From the Paint Mines, our next destination was the beautiful Rocky Mountain National Park. Temperatures were expected to drop 40 degrees to a low of 10, and an early season snow storm was expected to pass through overnight. We opted to get a room in Estes Park at the Discovery Lodge since we had not anticipated this drastic change in weather and were severely unprepared. As you have probably heard, "Anything can happen in the mountains". Unfortunately due to travel expenses we opted out of bringing the heavy duty, "baton down the hatches" cold weather gear, and settled on a couple good mid layers and nice down jackets. Before the storm hit, we raced up to Nymph Lake and attempted to get a few shots of Longs Peak. Longs Peak is the 14er that dominates most of the park's skyline, and makes for a beautiful subject with the aspen trees and alpine lakes in the foreground.
From my vantage point above Nymph Lake, I was able to see back towards Estes Park and watch as the clouds began to close in. I took this photo of Bear Lake as the suns rays reflected off of the peaks of distant mountains.
I traveled slightly farther up the mountain to an overlook I was familiar with and took an image with two aspen trees that had a similar curvature to them which helped create a unique perspective with Longs Peak in the background.
Sunset was snuffed out by the incoming snowstorm and we hiked back down the mountain quickly to catch the shuttle back to the parking area before it closed down for the night. Back in Estes Park we ate a good meal and headed off to bed early in preparation for the following day. When we awoke, a foot of snow had already fallen and the streets were eerily quiet and devoid of the usual hustle and bustle of a tourist town. We made it into the park early with the intent of photographing the elk at Moraine Park with the fresh snow before the rest of the world was awake. I took an image of a young elk who may have been experiencing snow for the first time. I don't consider myself a wildlife photographer but there is a certain joy that comes from photographing animals in their natural habitats.
The snow continued to fall throughout the day and turned our fall trip into a winter wonderland. We decided to make the trek back up to our location from the night before and photograph the difference 12 hours had made. Upon arrival the area seemed to be a completely different location. We arrived early enough to explore farther up the trail to Dream Lake which sits under Hallet Peak, a beautiful steep face that juts into the sky. Dream Lake lived up to its name. The snow was completely untouched and the wind had died down from the previous night, offering a perfect reflection of Hallet peak in the glassy water.
With "sunset" fast approaching we headed back down the mountain to our previous location. Longs Peak had been engulfed by a stretch of low hanging clouds. Thankfully we caught a bit of luck and the clouds broke to reveal the peak before the light was gone. The following images show an interesting game of hide and seek as the clouds and low lying fog fluctuated, revealing different parts of the mountain.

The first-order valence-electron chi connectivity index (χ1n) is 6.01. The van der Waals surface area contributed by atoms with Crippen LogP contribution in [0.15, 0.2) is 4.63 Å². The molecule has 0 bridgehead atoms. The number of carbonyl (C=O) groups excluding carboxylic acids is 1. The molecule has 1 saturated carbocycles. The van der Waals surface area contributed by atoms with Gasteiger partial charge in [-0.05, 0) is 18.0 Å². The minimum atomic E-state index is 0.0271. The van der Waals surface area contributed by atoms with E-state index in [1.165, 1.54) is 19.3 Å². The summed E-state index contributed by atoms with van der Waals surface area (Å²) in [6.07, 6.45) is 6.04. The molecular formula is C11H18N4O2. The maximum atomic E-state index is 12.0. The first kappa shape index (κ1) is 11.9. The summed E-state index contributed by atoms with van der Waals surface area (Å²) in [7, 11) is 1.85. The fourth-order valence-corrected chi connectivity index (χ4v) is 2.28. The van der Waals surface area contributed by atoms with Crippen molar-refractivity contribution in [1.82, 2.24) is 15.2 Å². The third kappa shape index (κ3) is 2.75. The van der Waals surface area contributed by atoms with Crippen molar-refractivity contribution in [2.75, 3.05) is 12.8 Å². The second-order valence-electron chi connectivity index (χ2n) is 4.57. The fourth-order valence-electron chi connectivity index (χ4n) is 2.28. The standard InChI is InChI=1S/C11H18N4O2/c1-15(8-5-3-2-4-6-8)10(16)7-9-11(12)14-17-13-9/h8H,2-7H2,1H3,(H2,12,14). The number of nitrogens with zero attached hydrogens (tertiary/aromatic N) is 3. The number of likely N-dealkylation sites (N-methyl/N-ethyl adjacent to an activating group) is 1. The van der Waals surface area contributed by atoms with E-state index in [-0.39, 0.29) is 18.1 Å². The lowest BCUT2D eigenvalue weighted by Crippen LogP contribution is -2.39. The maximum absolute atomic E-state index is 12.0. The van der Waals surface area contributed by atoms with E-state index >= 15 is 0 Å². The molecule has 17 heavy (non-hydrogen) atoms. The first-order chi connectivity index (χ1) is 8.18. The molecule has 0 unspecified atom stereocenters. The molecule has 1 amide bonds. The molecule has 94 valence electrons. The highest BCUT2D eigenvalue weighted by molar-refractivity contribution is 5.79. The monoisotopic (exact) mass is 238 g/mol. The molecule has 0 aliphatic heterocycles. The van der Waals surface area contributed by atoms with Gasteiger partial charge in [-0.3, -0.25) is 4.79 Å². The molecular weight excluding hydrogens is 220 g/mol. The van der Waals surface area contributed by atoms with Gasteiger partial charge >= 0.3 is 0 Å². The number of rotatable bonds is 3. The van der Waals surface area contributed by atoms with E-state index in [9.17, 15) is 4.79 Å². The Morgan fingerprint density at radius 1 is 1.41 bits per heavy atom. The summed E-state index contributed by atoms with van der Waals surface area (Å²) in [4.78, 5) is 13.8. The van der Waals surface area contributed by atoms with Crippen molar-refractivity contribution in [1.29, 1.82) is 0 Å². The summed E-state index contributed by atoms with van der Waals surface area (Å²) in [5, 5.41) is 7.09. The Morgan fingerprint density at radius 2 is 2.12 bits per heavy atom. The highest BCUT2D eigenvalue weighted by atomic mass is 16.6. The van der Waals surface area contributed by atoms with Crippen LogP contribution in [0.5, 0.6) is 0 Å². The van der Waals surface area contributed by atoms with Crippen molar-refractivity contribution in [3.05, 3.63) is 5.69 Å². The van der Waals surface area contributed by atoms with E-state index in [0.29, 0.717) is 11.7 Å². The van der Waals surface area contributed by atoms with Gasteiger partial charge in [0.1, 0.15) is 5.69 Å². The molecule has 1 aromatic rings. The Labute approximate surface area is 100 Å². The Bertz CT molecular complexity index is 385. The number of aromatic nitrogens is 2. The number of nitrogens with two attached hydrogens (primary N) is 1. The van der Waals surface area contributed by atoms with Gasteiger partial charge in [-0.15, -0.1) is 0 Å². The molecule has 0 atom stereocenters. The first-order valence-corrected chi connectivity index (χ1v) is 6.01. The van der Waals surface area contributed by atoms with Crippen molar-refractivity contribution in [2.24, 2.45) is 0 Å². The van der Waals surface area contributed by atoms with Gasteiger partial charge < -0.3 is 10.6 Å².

It is amazing how much can change in 24 hours. Hiking back down to our car in the dark with our headlamps we were nothing but smiles. The complete stillness around us interrupted only by the crunching of snow at our feet reminded us of how remote this area would have been even a hundred years ago. We were thankful to have witnessed it.
Fueled by the previous night's success, the next morning we ventured into the Mummy Range before sunrise. The temperature was a whopping 8 degrees and more snow had fallen in the night. I managed to muster up the fortitude to gather my camera and step out of our car. I hiked a short distance downhill to a viewpoint of Ypsilon Mountain that I had selected on a map the night before. I waited (bouncing in my boots) for the first signs of morning light to glisten off the pine trees on the mountain in front of me.
The first signs of morning illuminated the tops of the mountains and showed signs that the storms had passed. The valley was still, and elk could be heard calling, breaking the silence. It was cold, very cold. I continued to bounce in my boots trying to stay warm and waited for the light to continue to creep down the mountainside. I eventually took what I thought would be my last images of the trip. They were two panoramic images, one 15 minutes before sunrise and one 15 minutes after sunrise. They show the huge difference a few minutes can make when it comes to morning light. Each image has a unique feel to it.
On our way down the mountain, I stopped to photograph a bull elk that was standing alone looking off at a distant peak. It was nice to see that despite the blisteringly cold temperature, the elk seemed right at home. The resulting image gives a sense of scale and provides ample subject matter to create your own story, which is something I enjoy.
I hope you enjoyed reading about our recent journey to Colorado. It was a trip designed to maximize photographic opportunity while diversifying the content. I thoroughly enjoyed the experience from start to finish and can't wait for the next adventure.